The kinetic theory of gasesThe kinetic theory of gases makes the assumption that molecules are hard, perfectly elastic little spheres, much like steel ball-bearings – except that these are not perfectly elastic. There are about 26 million trillion such molecules to a cubic centimeter of air. They move around rapidly and chaotically, and their energy of motion or kinetic energy is proportional to what a thermometer measures as the temperature of the gas. The gas molecules communicate their energy to the molecules of mercury in the thermometer and the higher energy mercury molecules then take up more space. Gases are heated up by bringing a bunch of faster moving molecules – (i.e., a gas at a higher temperature) and letting them loose among the more sluggish ones. The sluggish molecules are speeded up when they are bombarded by fast moving ones. In doing so the fast moving molecules are slowed down a little, and the average kinetic energy of the two gases becomes the same, i.e. they come to be at the same temperature, somewhere between the two temperatures.
When one of the molecular bullets hits the wall of a container it exerts a force on the wall – exactly as a ball thrown at an open door exerts a force and will slightly move it. All the rebounds of the molecules add together and make up the pressure of the gas. If the volume of the vessel containing the gas is halved the number of impacts per second will be doubled, so the pressure will also double. This is the explanation of Boyle's law which states that pressure × volume = constant.
If no heat was lost to the outside, the motions of all the molecules would continue because they are perfectly elastic and they do not lose any energy by collision. Ball bearings or billiard balls set flying about on a billiard table quickly lose their energy because of friction and also because they are not nearly elastic enough to keep going.
Though at any instant the speeds, and consequently the energies, of the molecules will be different, their average energies taken over a period of time must be the same. This is called the equipartition of energy. No single molecule could retain a large amount of energy for any length of time as it would suffer too many collisions. Since kinetic energy equals ½ mass × (velocity)2 heavier molecules with equal energies must have slower speeds since they have a larger mass. A small particle such as a smoke particles floating about in the gas will be bombarded in every direction by the molecular bullets. This particle will behave exactly as if it was a very large molecule. It will move around just like the other molecules. Its energy will be neither less than, nor greater than the energy of the molecules around it, but will be equal to their average kinetic energy in accordance with the equipartition of energy. The molecules are light and move very fast. The particle is heavy, so in order to have the same average kinetic energy it must move relatively slowly. Its motion is a slow moving version of the molecular world.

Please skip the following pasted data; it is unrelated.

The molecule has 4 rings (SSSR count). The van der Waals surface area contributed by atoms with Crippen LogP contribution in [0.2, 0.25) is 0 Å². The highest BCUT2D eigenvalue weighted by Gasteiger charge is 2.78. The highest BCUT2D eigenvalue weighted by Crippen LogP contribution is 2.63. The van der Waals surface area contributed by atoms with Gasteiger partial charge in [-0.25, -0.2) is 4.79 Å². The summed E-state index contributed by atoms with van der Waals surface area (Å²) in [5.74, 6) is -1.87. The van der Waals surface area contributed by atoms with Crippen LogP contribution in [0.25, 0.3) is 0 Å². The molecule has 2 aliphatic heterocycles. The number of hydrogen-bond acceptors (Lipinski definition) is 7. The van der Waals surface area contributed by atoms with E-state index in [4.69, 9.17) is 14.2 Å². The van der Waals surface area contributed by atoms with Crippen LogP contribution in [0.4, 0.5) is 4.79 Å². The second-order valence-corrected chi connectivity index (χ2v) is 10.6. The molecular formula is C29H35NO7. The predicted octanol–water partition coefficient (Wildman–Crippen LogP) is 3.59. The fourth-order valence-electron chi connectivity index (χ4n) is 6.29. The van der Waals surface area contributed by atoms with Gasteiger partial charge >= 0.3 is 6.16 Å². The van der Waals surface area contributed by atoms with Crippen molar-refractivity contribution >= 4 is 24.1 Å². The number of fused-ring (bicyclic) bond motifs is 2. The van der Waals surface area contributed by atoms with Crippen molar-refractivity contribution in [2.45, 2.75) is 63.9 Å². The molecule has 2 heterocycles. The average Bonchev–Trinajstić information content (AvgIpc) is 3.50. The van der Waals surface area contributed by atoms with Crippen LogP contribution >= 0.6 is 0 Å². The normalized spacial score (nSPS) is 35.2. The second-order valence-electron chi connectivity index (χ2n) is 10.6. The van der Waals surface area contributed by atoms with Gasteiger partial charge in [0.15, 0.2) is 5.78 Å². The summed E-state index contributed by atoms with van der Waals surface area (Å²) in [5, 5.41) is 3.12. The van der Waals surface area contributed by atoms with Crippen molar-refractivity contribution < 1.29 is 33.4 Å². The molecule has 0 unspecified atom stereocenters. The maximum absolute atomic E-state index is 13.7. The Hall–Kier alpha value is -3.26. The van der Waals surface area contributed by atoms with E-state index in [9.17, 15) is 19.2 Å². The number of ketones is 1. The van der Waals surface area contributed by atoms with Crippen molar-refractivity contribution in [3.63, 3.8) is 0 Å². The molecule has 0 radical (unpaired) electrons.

The movement of particles like this surrounded by rapidly moving molecules in gases or liquids are Brownian motion or Brownian movement.
Discovery of Brownian motionIn 1829, the Scottish botanist Robert Brown noticed tiny pollen grains in water moving around in a completely disordered fashion, tracing out a path like a "drunkard's walk". He was very surprised and thought that here might be the basis of life. But tiny pieces of mica in water sealed up in rocks for millions of years also behaved similarly – these could hardly be alive, so the idea was dropped. It took a long time – about 50 years – for scientists to realize the origin of Brownian motion and to be convinced that they showed the ideas of the kinetic theory and the reality of molecules.
In 1905 Albert Einstein worked out the theory of Brownian motion and Avogadro's number, which is a measure of the actual number of molecules present in a gram-molecule of a substance, was determined from Brownian motion.
Brownian motion of smoke particlesBrownian motion occurs in liquids and gases because of the random motion of the molecules. In gases, Brownian motion is best observed by illuminating from the side under a microscope a shallow box containing smoke. A dark background is put behind the box. The illuminated smoke particles seen as bright spots of light execute a zigzag walk against the dark background. The smoke particles have smaller diameters than the wavelength of light but they can easily be seen as they scatter light into a diffraction halo.
There are two sorts of Brownian motions of the smoke particles. The more easily observed movement is that in which the particles are knocked from place to place. There is a second type of motion more difficult to observe, in which large particles, which have some mark on them, are found to be turned through different angles by the impact of the molecules. This is called rotational Brownian motion.
Related entry• Perrin, Jean Baptiste (1870–1942)
Related category• ATOMIC AND NUCLEAR PHYSICS
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